One night in the not too distant past I went out to GC to audition a couple of amps, the Fender '65 Deluxe Reverb Reissue and Princeton Recording amps. That, in and of itself, was a fun and interesting experience, but what ensued during the audition was even more fun. The store's one Princeton Recording amp was set up with a display of small amps right in front, facing the entrance door. Despite my natural tendency to try to blend in, I grabbed a stool and an ES335, plugged up, and began evaluating the amp by playing some blues tunes. I found out that the Princeton is a cool little 15 watt amp. About halfway through putting the amp through its paces, while I had the amp turned up a little loud, a smiling guy came over and began asking me about it. I told him what I knew. I'd play a lick and his eyes would light up and he'd ask about what else the amp could do. For a little bit, I auditioned the amp for both of us, trying its various controls and demonstrating its features.
Once I worked through the basic features of the amp and started to just play, my smiling friend wandered off. After a while he came back with a tall friend of his in tow who took one listen and enthused, "Yeah, baby! That's the stuff! Play it! Let me try that!" He was so enthusiastic I couldnt refuse so I simply smiled and handed him the guitar. He played a few bars with gusto, handed me the guitar, and with those bright eyes said, "Your turn!" I played a few bars and he put out his hands again, "Oh, yeaaahhhh!! My turn!" He was a good player. It went back and forth a few times with him egging me on and me replying. My new blues friend said, "So, what's your name?" and then introduced himself as "the King." He grabbed an SG, plugged up to the little Orange amp next to mine, and we began "cutting head." Now, it was none of that competitive crap with winners and loosers, it was just two guys who loved the blues talking with the guitars. Fueled by my new friend's enthusiasm, we traded off playing solos over twelve-bar phrases. As I said, I normally like to blend into the wallpaper at a guitar store but this guy just egged me on with his open, friendly, enthusiastic attitude. He would push and I would answer. After a few minutes playing and living "in the zone," I suddenly looked up and realized that the other rooms of the store had emptied out and a crowd of about thirty or forty people had gathered around us, watching and cheering us on.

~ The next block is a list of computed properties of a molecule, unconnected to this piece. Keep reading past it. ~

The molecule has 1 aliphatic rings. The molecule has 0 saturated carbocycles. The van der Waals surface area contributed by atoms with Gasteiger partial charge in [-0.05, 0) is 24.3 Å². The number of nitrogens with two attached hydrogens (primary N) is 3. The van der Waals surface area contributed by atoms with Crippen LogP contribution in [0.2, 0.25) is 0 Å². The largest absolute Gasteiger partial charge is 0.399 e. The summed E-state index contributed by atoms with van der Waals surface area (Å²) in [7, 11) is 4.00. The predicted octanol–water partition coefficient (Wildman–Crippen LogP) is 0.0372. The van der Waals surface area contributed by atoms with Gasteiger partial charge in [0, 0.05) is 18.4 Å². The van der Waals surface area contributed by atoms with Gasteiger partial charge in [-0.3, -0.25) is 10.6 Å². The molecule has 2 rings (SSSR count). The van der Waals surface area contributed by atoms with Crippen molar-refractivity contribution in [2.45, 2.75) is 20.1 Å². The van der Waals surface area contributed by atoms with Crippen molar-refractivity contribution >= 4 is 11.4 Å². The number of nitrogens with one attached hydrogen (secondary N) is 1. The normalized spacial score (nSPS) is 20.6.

After about twenty minutes of trading some sizzling licks, we wrapped up our jam, bumped fists, and broke it up. The impromptu crowd applauded and dispersed, my new friend wandered on, and I went back to quietly auditioning the two amps and blending into the walls. If I hadn't been there the night when it happened and experienced it, I wouldn't have believed that the little moment happened and that I was a part of it.